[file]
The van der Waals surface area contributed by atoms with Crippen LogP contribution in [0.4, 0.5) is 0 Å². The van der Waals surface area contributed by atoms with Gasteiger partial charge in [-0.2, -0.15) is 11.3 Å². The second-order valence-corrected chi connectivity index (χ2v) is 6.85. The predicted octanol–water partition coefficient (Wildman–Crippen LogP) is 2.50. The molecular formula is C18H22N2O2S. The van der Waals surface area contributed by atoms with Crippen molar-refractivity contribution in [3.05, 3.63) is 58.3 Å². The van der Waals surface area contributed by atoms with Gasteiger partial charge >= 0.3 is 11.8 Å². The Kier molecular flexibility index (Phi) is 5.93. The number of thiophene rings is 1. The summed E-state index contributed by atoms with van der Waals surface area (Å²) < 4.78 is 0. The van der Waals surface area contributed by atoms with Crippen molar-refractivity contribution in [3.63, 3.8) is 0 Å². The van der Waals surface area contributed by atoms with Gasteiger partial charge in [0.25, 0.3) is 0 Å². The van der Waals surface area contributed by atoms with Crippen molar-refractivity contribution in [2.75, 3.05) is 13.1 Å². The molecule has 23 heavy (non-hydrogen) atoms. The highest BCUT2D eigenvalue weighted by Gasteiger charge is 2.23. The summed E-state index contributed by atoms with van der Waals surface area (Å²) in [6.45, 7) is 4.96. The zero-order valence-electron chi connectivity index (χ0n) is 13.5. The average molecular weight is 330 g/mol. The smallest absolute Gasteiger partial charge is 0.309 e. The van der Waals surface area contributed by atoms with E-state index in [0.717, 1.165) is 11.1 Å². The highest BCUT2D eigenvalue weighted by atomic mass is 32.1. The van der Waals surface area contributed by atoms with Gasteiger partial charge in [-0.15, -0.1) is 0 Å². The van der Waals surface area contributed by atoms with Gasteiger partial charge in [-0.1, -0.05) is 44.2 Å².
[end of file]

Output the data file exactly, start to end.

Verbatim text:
The van der Waals surface area contributed by atoms with Crippen LogP contribution in [0.4, 0.5) is 0 Å². The van der Waals surface area contributed by atoms with Gasteiger partial charge in [-0.2, -0.15) is 11.3 Å². The second-order valence-corrected chi connectivity index (χ2v) is 6.85. The predicted octanol–water partition coefficient (Wildman–Crippen LogP) is 2.50. The molecular formula is C18H22N2O2S. The van der Waals surface area contributed by atoms with Crippen molar-refractivity contribution in [3.05, 3.63) is 58.3 Å². The van der Waals surface area contributed by atoms with Gasteiger partial charge >= 0.3 is 11.8 Å². The Kier molecular flexibility index (Phi) is 5.93. The number of thiophene rings is 1. The summed E-state index contributed by atoms with van der Waals surface area (Å²) < 4.78 is 0. The van der Waals surface area contributed by atoms with Crippen molar-refractivity contribution in [3.63, 3.8) is 0 Å². The van der Waals surface area contributed by atoms with Gasteiger partial charge in [0.25, 0.3) is 0 Å². The van der Waals surface area contributed by atoms with Crippen molar-refractivity contribution in [2.75, 3.05) is 13.1 Å². The molecule has 23 heavy (non-hydrogen) atoms. The highest BCUT2D eigenvalue weighted by Gasteiger charge is 2.23. The summed E-state index contributed by atoms with van der Waals surface area (Å²) in [6.45, 7) is 4.96. The zero-order valence-electron chi connectivity index (χ0n) is 13.5. The average molecular weight is 330 g/mol. The smallest absolute Gasteiger partial charge is 0.309 e. The van der Waals surface area contributed by atoms with E-state index in [0.717, 1.165) is 11.1 Å². The highest BCUT2D eigenvalue weighted by atomic mass is 32.1. The van der Waals surface area contributed by atoms with Gasteiger partial charge in [-0.15, -0.1) is 0 Å². The van der Waals surface area contributed by atoms with Gasteiger partial charge in [-0.1, -0.05) is 44.2 Å².